Biowaste and Biofuels: Where Are We Headed?
With global climate change and the cost of gas a concern, there has been a push to develop more sustainable and environmentally friendly fuels. But what exactly has been created?
Let’s start with the basics: Biowaste is waste that is composed of organic matter, such as manure, plant waste, and animal waste. Biofuels, including ethanol and biodiesel, are produced either directly or indirectly from organic material, and include fuels made from biowaste.
However, not all biofuels are created equal. There have been a number of controversies surrounding the use of agricultural products as biofuels. One ethical issue surrounding corn ethanol production in the United States is the effect it has on food prices. As more crops go toward creating biofuels, there are less being used for food, and the price of staple foods may continue to increase. Another concern is the effect changes in land use have on greenhouse emissions. One of the arguments for moving away from gasoline products is to slow down the rate of climate change. Yet some calculations show that changes in land use may actually make the greenhouse problem worse.
This is where biowaste comes in. Using waste to make energy is not a new idea. Coal has been used to create energy from wood for thousands of years. An ever-increasing population means more waste and more opportunities to convert this waste into energy. In an attempt to mitigate the corn ethanol controversies, scientists have come up with a way to make cellulose ethanol from agricultural wastes, rather than the crops themselves. A plant in Iowa operates with the goal of converting agricultural wastes such as cornhusks, wood chips, and grass clippings into cellulose ethanol. In contrast to corn ethanol, cellulosic ethanol may reduce greenhouse gas emissions by 85 percent when compared to reformulated gasoline. Without subsidies from the government, plants like the one in Iowa may struggle to stay afloat.
A recent scientific breakthrough has been to create energy out of fish scales. Researchers at Jadaypur University have developed a biodegradable energy harvester from raw fish scales that could be used to create pacemaker devices for the heart. It turns out that fish scales contain certain fibers that generate an electric charge when exposed to mechanical stress. Fish biowaste could also be used to make other biodegradable and transparent electronics.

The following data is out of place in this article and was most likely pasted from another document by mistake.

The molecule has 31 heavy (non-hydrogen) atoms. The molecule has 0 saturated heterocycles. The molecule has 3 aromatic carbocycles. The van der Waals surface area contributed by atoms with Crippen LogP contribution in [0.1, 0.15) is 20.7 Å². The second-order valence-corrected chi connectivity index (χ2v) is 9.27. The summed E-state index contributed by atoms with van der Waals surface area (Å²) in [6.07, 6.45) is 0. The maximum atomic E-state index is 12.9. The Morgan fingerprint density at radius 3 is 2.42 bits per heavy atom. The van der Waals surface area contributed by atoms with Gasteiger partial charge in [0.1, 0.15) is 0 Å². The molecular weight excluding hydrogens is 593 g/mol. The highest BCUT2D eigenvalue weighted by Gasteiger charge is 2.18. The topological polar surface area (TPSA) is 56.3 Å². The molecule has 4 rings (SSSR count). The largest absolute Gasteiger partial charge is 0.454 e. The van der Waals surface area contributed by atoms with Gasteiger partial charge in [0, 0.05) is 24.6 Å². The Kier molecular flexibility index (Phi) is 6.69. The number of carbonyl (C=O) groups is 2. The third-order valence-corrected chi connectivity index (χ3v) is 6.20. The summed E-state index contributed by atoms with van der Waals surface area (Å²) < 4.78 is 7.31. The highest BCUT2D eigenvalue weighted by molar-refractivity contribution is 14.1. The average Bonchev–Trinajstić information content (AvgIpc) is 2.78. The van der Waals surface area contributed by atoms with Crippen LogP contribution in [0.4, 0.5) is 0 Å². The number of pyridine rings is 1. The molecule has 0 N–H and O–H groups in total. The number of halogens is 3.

Algae-derived biofuels have also recently entered the spotlight. The photosynthetic abilities of these organisms are being used to generate energy at a much larger scale than ethanol. Algae’s ability to harness CO2 is an additional benefit that may help to reduce greenhouse gases and combat climate change.
With such an abundance of alternative fuel options made from biowaste, we now need appliances and electronics that are able to use these fuel sources. Using waste products instead of food crops and petroleum has the potential to benefit both human and environmental health. The reduction in greenhouse gases, reallocation of agricultural land to food crops, and improvement of fuel security in the United States could add jobs and help mitigate pollution for generations to come. But with the controversies around biofuels, energy innovation must always take into account its impact on global health.
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